Wednesday, November 6, 2013

REVIEW: This Clement World, 10/26


On October 26, I saw Cynthia Hopkins' This Clement World at REDCAT. Her 15-person band (including an 8-person choir) accompanied videos and songs inspired by her 2010 Cape Farwell trip to the arctic. These travelogues were couched between solo performances in which Hopkins shape-shifted into various characters that opined about the modern American's relationship to the natural world.

Hopkins changed into roles such as a disguised space alien, a native American princess, and a visitor from a post-ecological future. Though the topical nature of the piece was compelling, almost all of these adopted personae took an outside, sometimes accusatory stance. They were clearly not part of the problem; that would be the rest of us. One couldn't help but feel like Buber's It, rather than Thou. The alienation that this encouraged lent an air of condescension to the piece, coloring how one might react when the big Woodie Guthrie sing-along broke out. Whether you were willing to buy into that accusatory tone or not determined whether this musical moment was an ecstatic wave of energy or a painful flashback to sunday school. Earnestness is a risky card to play.

Regardless of any internal reactions, the musicians sounded great. Hopkins' arresting voice was bolstered by a mix of local professional musicians and Hopkins' New York musical collaborators. There is an aural richness that can only be produced by a quorum of sounding bodies in the room, and musical director William Daniel Smith effectively harnessed the scale of that ensemble.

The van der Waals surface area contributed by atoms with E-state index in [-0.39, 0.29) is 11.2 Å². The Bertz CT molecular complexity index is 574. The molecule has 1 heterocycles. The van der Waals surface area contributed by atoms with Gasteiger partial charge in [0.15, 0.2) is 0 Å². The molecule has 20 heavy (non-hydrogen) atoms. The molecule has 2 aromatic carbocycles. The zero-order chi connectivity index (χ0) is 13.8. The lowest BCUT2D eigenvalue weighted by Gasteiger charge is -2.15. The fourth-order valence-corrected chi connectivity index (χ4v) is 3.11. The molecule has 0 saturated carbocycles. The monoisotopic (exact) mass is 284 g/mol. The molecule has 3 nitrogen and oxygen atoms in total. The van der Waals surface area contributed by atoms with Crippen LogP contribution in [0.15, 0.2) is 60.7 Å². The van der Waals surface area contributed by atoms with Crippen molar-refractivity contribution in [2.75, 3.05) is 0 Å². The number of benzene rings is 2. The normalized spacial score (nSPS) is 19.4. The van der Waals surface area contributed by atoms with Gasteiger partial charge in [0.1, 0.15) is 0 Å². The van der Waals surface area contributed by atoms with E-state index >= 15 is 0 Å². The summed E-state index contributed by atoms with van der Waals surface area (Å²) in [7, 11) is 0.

These musical forces seemed to exist in support of a city-borne exotification of nature. While this naive perspective may at first be tiresome to those who grew up with trees or snow or ocean all around them, it shouldn't necessarily be invalidated or made suspect. It often takes the curiosity of out-of-town guests to inspire people to fully explore and experience the local beauty they've been gradually desensitized to. I assume that this romanticization of the wild is exactly what Cape Farwell is trying to harvest in the artists they invite on their trips around the world. Instead of directly hammering at public opinion, they opt to influence the work of artists whose creative output (hopefully) affects the collective unconscious. That sounds like a noble mission to me.

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